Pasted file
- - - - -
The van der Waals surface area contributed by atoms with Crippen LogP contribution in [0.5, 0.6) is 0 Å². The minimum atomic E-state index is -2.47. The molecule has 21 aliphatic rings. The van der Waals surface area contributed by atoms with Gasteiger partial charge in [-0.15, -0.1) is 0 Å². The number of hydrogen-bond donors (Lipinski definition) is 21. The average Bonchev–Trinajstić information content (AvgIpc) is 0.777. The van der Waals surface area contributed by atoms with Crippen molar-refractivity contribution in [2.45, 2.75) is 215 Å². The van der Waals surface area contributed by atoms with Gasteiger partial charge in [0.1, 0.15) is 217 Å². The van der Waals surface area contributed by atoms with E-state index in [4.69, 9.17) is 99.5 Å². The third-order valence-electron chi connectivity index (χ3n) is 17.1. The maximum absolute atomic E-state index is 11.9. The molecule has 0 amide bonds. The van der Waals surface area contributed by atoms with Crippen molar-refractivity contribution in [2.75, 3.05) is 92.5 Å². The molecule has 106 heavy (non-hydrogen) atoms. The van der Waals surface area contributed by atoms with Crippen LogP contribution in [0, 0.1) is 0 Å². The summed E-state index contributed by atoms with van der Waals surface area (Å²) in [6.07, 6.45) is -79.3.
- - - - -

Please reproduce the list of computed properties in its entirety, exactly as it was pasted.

The van der Waals surface area contributed by atoms with Crippen LogP contribution in [0.5, 0.6) is 0 Å². The minimum atomic E-state index is -2.47. The molecule has 21 aliphatic rings. The van der Waals surface area contributed by atoms with Gasteiger partial charge in [-0.15, -0.1) is 0 Å². The number of hydrogen-bond donors (Lipinski definition) is 21. The average Bonchev–Trinajstić information content (AvgIpc) is 0.777. The van der Waals surface area contributed by atoms with Crippen molar-refractivity contribution in [2.45, 2.75) is 215 Å². The van der Waals surface area contributed by atoms with Gasteiger partial charge in [0.1, 0.15) is 217 Å². The van der Waals surface area contributed by atoms with E-state index in [4.69, 9.17) is 99.5 Å². The third-order valence-electron chi connectivity index (χ3n) is 17.1. The maximum absolute atomic E-state index is 11.9. The molecule has 0 amide bonds. The van der Waals surface area contributed by atoms with Crippen molar-refractivity contribution in [2.75, 3.05) is 92.5 Å². The molecule has 106 heavy (non-hydrogen) atoms. The van der Waals surface area contributed by atoms with Crippen LogP contribution in [0, 0.1) is 0 Å². The summed E-state index contributed by atoms with van der Waals surface area (Å²) in [6.07, 6.45) is -79.3.